These are just a sample of the ten articles in this special issue and a bit of their insights, but represent what I found to be most relevant to my work and interests in digital media. They introduce a breadth of approaches that demonstrate the complexity and comprehensiveness of our current scholarly environment as it grapples with the effects of digital media. From describing product and design approaches to recognizing the post-production life of artifacts to tracking the relationship of news media and the technology industry, we gain an appreciation that media research must adapt to the systems that it is studying and that transformation is overarching and holistic, not superficial nor simply incremental.
I am encouraged by the breadth, creativity and even whimsy of these pieces and am hopeful that their presence in the academic canon signifies new ways of learning, knowing, teaching and sharing.
Anderson, C. (2020, June). Practice, Interpretation, and Meaning in Today’s Digital Media Ecosystem. Journalism and Mass Communication Quarterly, Vol. 97(2).
Broussard, M., Diakopoulos, N., Guzman, A., Abebe, R. Dupagne, M., Chuan, C. (2019, September). Artificial Intelligence and Journalism. Vol. 96(3), pp. 673-695.
Ha, L. (2020, March). Online Posting, Single-Blind Review, Open Access, and the Future of Refereed Journals. Journalism and Mass Communication Quarterly, Vol 97 (1), pp. 5-12.
Hermida, A. (2020, June). Post-Publication Gatekeeping: The Interplay of Publics, Platforms, Paraphernalia and Practice in the Circulation of News. Journalism and Mass Communication Quarterly, Vol. 97(2).
Mellado, C., Georgiou, M., & Nah, S. (2020, June). Advancing Journalism and Communication Research: New Concepts, Theories, and Pathways. Journalism and Mass Communication Quarterly, Vol. 97(2), pp. 333–341.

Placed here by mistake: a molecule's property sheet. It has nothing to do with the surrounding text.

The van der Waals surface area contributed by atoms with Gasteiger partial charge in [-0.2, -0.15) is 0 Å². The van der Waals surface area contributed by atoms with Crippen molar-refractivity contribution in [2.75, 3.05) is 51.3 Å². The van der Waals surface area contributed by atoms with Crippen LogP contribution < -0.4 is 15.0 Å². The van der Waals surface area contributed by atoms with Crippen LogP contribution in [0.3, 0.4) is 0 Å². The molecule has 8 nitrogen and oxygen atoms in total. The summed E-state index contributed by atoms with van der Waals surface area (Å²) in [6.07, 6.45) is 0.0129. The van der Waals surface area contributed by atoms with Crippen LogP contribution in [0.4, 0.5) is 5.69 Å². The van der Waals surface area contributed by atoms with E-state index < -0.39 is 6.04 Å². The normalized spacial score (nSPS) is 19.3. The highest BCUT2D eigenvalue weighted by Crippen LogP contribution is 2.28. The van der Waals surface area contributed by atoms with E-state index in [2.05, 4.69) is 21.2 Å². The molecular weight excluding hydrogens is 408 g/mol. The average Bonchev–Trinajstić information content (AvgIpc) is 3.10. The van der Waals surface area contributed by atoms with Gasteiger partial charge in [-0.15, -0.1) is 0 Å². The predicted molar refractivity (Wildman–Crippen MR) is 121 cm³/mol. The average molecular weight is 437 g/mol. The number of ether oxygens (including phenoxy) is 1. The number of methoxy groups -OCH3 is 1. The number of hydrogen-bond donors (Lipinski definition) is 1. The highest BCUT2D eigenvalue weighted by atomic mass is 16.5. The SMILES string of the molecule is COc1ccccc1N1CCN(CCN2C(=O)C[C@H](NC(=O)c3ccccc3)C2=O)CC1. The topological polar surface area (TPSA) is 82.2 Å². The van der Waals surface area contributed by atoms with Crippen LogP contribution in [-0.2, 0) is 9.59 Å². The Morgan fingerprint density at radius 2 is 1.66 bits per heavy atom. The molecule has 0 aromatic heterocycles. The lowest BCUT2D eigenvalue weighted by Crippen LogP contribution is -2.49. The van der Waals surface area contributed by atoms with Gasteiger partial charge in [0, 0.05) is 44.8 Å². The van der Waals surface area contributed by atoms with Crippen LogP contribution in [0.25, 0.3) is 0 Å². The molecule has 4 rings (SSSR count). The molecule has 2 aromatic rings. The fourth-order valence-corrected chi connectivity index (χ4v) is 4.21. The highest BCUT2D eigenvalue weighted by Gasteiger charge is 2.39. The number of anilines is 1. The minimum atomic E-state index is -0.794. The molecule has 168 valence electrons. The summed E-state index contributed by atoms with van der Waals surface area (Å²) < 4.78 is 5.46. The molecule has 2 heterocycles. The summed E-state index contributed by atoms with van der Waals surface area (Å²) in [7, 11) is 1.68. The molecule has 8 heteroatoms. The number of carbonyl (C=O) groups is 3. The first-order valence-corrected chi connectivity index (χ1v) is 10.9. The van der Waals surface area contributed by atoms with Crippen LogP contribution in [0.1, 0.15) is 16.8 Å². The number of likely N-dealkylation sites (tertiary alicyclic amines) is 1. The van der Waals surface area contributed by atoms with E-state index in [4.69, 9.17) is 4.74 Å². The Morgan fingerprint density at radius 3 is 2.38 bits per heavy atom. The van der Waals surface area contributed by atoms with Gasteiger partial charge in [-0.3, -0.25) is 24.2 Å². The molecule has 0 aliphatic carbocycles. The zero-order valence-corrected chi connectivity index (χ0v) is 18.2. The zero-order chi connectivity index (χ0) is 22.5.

Royal, C. (2014, April 28). Are Journalism Schools Teaching Their Students the Right Skills?. Nieman Journalism Lab. https://www.niemanlab.org/2014/04/cindy-royal-are-journalism-schools-teaching-their-students-the-right-skills/.
Royal, C. (2017, Spring). Managing Digital Products in a Newsroom Context. ISOJ Journal. https://isoj.org/research/managing-digital-products-in-a-newsroom-context/.
Royal, C., Bright, A., Pellizzaro, K., Belair-Gagnon, V., Holton, A., Vincent, S., Heider, D., Zielina, A., Kiesow, D. (2020). Product Management in Journalism and Academia. Journalism and Mass Communication Quarterly, Vol. 97(3).
Vasudevan, K. (2020, June). Design of Communication: Two Contexts for Understanding How Design Shapes Digital Media. Journalism and Mass Communication Quarterly, Vol. 97(2).
Wang, Q. (2020, June). Differentiation and De-differentiation: The Evolving Power Dynamics Between News Industry and Tech Industry. Journalism and Mass Communication Quarterly, Vol. 97(2).
Witschge, T & Deuze, M. (2020, June). From Suspicion to Wonder in Journalism and Communication Research. Journalism and Mass Communication Quarterly, Vol. 97(2).
Zeffiro, A., Hildebrand, J. M., Frith, J., Hjorth, L., McGrane, C., Weiss, A. S., & Goggin, G. (2020. March). Locative-Media Ethics: A Call for Protocols to Guide Interactions of People, Place, and Technologies. Journalism & Mass Communication Quarterly, 97(1), 13-29.